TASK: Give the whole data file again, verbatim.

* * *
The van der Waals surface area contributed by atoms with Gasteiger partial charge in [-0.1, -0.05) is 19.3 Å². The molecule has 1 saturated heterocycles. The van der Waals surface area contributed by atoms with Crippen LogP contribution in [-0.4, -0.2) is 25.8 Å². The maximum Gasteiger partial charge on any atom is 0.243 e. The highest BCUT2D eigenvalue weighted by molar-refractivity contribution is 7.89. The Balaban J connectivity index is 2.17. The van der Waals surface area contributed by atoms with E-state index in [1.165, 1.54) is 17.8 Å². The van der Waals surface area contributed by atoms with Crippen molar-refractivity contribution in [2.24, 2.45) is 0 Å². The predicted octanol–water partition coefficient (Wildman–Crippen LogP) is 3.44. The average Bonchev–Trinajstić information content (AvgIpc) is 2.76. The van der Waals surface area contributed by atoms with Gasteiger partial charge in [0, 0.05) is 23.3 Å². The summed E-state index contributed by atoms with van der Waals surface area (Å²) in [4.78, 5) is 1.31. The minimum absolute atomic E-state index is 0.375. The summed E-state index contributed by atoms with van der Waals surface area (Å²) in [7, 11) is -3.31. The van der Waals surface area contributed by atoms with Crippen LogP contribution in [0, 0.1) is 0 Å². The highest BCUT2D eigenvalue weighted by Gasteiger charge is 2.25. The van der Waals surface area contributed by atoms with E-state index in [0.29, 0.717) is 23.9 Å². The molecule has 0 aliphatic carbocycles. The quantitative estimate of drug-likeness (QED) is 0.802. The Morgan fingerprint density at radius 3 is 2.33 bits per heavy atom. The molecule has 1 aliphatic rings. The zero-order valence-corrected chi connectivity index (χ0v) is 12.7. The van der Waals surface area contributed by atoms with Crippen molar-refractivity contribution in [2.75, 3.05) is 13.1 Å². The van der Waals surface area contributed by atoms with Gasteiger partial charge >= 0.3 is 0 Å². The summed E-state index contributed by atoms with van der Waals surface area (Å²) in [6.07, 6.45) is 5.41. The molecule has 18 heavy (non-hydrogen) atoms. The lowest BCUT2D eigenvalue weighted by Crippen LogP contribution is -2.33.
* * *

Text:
The van der Waals surface area contributed by atoms with Gasteiger partial charge in [-0.1, -0.05) is 19.3 Å². The molecule has 1 saturated heterocycles. The van der Waals surface area contributed by atoms with Crippen LogP contribution in [-0.4, -0.2) is 25.8 Å². The maximum Gasteiger partial charge on any atom is 0.243 e. The highest BCUT2D eigenvalue weighted by molar-refractivity contribution is 7.89. The Balaban J connectivity index is 2.17. The van der Waals surface area contributed by atoms with E-state index in [1.165, 1.54) is 17.8 Å². The van der Waals surface area contributed by atoms with Crippen molar-refractivity contribution in [2.24, 2.45) is 0 Å². The predicted octanol–water partition coefficient (Wildman–Crippen LogP) is 3.44. The average Bonchev–Trinajstić information content (AvgIpc) is 2.76. The van der Waals surface area contributed by atoms with Gasteiger partial charge in [0, 0.05) is 23.3 Å². The summed E-state index contributed by atoms with van der Waals surface area (Å²) in [4.78, 5) is 1.31. The minimum absolute atomic E-state index is 0.375. The summed E-state index contributed by atoms with van der Waals surface area (Å²) in [7, 11) is -3.31. The van der Waals surface area contributed by atoms with Crippen LogP contribution in [0, 0.1) is 0 Å². The highest BCUT2D eigenvalue weighted by Gasteiger charge is 2.25. The van der Waals surface area contributed by atoms with E-state index in [0.29, 0.717) is 23.9 Å². The molecule has 0 aliphatic carbocycles. The quantitative estimate of drug-likeness (QED) is 0.802. The Morgan fingerprint density at radius 3 is 2.33 bits per heavy atom. The molecule has 1 aliphatic rings. The zero-order valence-corrected chi connectivity index (χ0v) is 12.7. The van der Waals surface area contributed by atoms with Crippen molar-refractivity contribution in [2.75, 3.05) is 13.1 Å². The van der Waals surface area contributed by atoms with Gasteiger partial charge >= 0.3 is 0 Å². The summed E-state index contributed by atoms with van der Waals surface area (Å²) in [6.07, 6.45) is 5.41. The molecule has 18 heavy (non-hydrogen) atoms. The lowest BCUT2D eigenvalue weighted by Crippen LogP contribution is -2.33.